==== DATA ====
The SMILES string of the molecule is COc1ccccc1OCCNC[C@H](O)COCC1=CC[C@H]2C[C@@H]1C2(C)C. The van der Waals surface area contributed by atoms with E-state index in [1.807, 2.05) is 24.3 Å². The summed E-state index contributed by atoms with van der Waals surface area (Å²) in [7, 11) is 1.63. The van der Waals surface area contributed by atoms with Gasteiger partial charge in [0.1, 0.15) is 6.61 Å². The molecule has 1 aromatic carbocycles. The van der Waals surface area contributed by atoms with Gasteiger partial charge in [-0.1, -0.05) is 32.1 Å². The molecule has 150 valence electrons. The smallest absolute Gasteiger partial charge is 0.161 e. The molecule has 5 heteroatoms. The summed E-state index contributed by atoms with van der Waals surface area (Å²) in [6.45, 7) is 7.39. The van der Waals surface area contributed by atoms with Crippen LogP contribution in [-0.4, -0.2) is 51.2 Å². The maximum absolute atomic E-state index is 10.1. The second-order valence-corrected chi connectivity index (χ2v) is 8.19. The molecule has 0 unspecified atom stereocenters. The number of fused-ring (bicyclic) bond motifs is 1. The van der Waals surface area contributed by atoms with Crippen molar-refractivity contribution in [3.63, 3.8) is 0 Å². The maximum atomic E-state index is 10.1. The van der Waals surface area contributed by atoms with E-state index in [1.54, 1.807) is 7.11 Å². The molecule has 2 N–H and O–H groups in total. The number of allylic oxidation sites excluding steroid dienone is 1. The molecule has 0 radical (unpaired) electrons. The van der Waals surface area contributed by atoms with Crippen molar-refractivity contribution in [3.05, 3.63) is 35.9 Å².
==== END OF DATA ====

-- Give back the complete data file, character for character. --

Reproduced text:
The SMILES string of the molecule is COc1ccccc1OCCNC[C@H](O)COCC1=CC[C@H]2C[C@@H]1C2(C)C. The van der Waals surface area contributed by atoms with E-state index in [1.807, 2.05) is 24.3 Å². The summed E-state index contributed by atoms with van der Waals surface area (Å²) in [7, 11) is 1.63. The van der Waals surface area contributed by atoms with Gasteiger partial charge in [0.1, 0.15) is 6.61 Å². The molecule has 1 aromatic carbocycles. The van der Waals surface area contributed by atoms with Gasteiger partial charge in [-0.1, -0.05) is 32.1 Å². The molecule has 150 valence electrons. The smallest absolute Gasteiger partial charge is 0.161 e. The molecule has 5 heteroatoms. The summed E-state index contributed by atoms with van der Waals surface area (Å²) in [6.45, 7) is 7.39. The van der Waals surface area contributed by atoms with Crippen LogP contribution in [-0.4, -0.2) is 51.2 Å². The maximum absolute atomic E-state index is 10.1. The second-order valence-corrected chi connectivity index (χ2v) is 8.19. The molecule has 0 unspecified atom stereocenters. The number of fused-ring (bicyclic) bond motifs is 1. The van der Waals surface area contributed by atoms with Crippen molar-refractivity contribution in [3.63, 3.8) is 0 Å². The maximum atomic E-state index is 10.1. The van der Waals surface area contributed by atoms with E-state index in [1.54, 1.807) is 7.11 Å². The molecule has 2 N–H and O–H groups in total. The number of allylic oxidation sites excluding steroid dienone is 1. The molecule has 0 radical (unpaired) electrons. The van der Waals surface area contributed by atoms with Crippen molar-refractivity contribution in [3.05, 3.63) is 35.9 Å².